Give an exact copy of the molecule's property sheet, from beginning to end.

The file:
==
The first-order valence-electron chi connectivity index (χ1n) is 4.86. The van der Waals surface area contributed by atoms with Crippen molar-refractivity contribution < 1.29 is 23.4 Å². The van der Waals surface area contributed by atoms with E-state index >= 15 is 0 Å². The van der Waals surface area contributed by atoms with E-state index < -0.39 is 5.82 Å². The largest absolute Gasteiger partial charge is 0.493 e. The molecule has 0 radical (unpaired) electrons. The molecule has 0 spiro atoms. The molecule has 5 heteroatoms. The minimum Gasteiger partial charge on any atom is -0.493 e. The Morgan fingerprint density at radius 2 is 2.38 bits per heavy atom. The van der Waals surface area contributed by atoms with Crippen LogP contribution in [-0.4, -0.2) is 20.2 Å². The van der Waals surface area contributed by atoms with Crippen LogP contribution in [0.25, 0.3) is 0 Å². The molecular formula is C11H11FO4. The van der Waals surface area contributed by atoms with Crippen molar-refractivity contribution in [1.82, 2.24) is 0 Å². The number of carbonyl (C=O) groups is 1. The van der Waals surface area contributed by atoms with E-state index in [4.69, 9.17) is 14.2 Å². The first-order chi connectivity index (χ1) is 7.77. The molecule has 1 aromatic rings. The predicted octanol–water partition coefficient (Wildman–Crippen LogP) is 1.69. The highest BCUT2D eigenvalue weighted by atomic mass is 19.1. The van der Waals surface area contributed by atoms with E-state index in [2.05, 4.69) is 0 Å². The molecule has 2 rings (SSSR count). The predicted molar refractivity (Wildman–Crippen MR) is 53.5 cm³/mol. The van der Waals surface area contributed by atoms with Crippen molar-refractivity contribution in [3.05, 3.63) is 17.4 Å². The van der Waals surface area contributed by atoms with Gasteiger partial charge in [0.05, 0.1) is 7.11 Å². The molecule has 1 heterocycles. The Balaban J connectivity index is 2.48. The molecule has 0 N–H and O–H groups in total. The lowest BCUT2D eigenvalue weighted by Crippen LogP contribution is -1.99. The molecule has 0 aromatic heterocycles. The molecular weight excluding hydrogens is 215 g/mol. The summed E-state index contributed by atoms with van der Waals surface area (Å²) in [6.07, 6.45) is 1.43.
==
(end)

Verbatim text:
The first-order valence-electron chi connectivity index (χ1n) is 4.86. The van der Waals surface area contributed by atoms with Crippen molar-refractivity contribution < 1.29 is 23.4 Å². The van der Waals surface area contributed by atoms with E-state index >= 15 is 0 Å². The van der Waals surface area contributed by atoms with E-state index < -0.39 is 5.82 Å². The largest absolute Gasteiger partial charge is 0.493 e. The molecule has 0 radical (unpaired) electrons. The molecule has 0 spiro atoms. The molecule has 5 heteroatoms. The minimum Gasteiger partial charge on any atom is -0.493 e. The Morgan fingerprint density at radius 2 is 2.38 bits per heavy atom. The van der Waals surface area contributed by atoms with Crippen LogP contribution in [-0.4, -0.2) is 20.2 Å². The van der Waals surface area contributed by atoms with Crippen LogP contribution in [0.25, 0.3) is 0 Å². The molecular formula is C11H11FO4. The van der Waals surface area contributed by atoms with Crippen molar-refractivity contribution in [1.82, 2.24) is 0 Å². The number of carbonyl (C=O) groups is 1. The van der Waals surface area contributed by atoms with E-state index in [4.69, 9.17) is 14.2 Å². The first-order chi connectivity index (χ1) is 7.77. The molecule has 1 aromatic rings. The predicted octanol–water partition coefficient (Wildman–Crippen LogP) is 1.69. The highest BCUT2D eigenvalue weighted by atomic mass is 19.1. The van der Waals surface area contributed by atoms with E-state index in [2.05, 4.69) is 0 Å². The molecule has 2 rings (SSSR count). The predicted molar refractivity (Wildman–Crippen MR) is 53.5 cm³/mol. The van der Waals surface area contributed by atoms with Crippen molar-refractivity contribution in [3.05, 3.63) is 17.4 Å². The van der Waals surface area contributed by atoms with Gasteiger partial charge in [0.05, 0.1) is 7.11 Å². The molecule has 1 heterocycles. The Balaban J connectivity index is 2.48. The molecule has 0 N–H and O–H groups in total. The lowest BCUT2D eigenvalue weighted by Crippen LogP contribution is -1.99. The molecule has 0 aromatic heterocycles. The molecular weight excluding hydrogens is 215 g/mol. The summed E-state index contributed by atoms with van der Waals surface area (Å²) in [6.07, 6.45) is 1.43.